“The idea of player agency is a really important element,” he says. “In other media, the experience is more passive. With games, on the other hand, you become part of a story and have a say in its outcome”. The author sees two aspects in what the organization calls “green content”. On the one hand, “they try to help players understand these different topics”. On the other hand, they are given “the opportunity to act”.
In hidden object game June’s Journey and in the arcade fighting game Brawlhallathese actions consist when purchasing in-game items the proceeds of which are then donated to environmental associations such as Ecologi. For deeper engagement, look to titles like Snow Sports Utopia Riders Republic or another Ubisoft title, Anno 1800. The ecological touch of Anno 1800 is an environment that it reacts to the player’s expansionary actions. The creation of monocultures reduces soil fertility. The overfishinginstead, destroys marine populations; every request to the environment has a consequence that could decide the fate of a city.
The wonder of David Attenborough for the natural world permeates the series Horizon. Here, every blade of grass or tuft of moss, immaculately rendered, is a small act of reverence. And the dark fear of the weather looms over the primeval landscapes of Death Stranding. However, there is a dark contradiction at the heart of these blockbuster games and that is the realistic graphics. Every state-of-the-art console, graphics card and processor is the product of many carbon-intensive processesincluding mining of rare earth minerals.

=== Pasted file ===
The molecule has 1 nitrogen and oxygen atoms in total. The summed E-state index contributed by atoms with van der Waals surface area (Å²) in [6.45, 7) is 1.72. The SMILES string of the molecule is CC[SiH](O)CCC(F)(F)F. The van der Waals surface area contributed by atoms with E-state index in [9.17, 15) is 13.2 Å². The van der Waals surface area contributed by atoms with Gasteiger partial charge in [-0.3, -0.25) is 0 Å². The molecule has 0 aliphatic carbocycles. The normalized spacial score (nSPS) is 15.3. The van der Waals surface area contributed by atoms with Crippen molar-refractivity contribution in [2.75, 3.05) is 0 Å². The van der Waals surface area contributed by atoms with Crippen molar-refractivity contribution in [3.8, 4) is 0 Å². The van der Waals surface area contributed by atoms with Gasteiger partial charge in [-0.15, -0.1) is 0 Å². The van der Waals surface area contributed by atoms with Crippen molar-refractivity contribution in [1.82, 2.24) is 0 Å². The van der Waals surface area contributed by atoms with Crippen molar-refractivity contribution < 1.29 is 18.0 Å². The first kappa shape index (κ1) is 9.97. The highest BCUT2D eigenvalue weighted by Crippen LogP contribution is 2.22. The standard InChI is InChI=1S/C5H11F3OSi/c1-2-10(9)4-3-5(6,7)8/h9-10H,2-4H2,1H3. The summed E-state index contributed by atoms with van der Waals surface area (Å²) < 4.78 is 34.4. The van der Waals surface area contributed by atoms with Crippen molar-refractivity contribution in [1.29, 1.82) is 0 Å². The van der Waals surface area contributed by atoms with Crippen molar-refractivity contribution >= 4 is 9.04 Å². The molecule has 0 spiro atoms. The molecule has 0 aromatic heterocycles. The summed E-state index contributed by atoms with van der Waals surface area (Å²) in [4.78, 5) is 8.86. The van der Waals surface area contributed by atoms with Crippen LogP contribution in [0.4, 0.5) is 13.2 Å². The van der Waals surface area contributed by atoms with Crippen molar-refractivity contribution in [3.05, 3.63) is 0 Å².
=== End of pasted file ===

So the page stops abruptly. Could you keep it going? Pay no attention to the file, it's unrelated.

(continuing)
An issue in the Green Game Jam 2022 initiative
When Sony commits to plant trees for each “Reached the Daunt” trophy obtained by players of Horizon: Forbidden West, an initiative promoted as part of the Green Game Jam 2022, raises the spectrum of greenwashing.
Sony recently announced of want to accelerate by 10 years own commitments reduction to zero emissions. However, 2020 emissions from the use of its televisions and video game consoles were the highest since 2016. This is what its 2021 Sustainability Report reports. In addition, as many as 17.1 million tons of C02 and others 1.4 million tons were emitted from company sites.
They’re necessary radical ideas if you want the video game industry you decarbonise collectively. Playing for the Planet hopes to advise companies on how to do this in the coming years. Kara Stone, designer and assistant professor at Alberta University of the Arts, is already working on a quietly radical alternative from the balcony of his south-facing Calgary apartment: a solar powered web server from which players will be able to stream his games. The first is called Known Mysteries, a deduction game set in a near-future Canada held hostage by big oil companies. Stone says the game is partly inspired by his hometown, Calgarywhich he describes as the “oil capital of Canada”.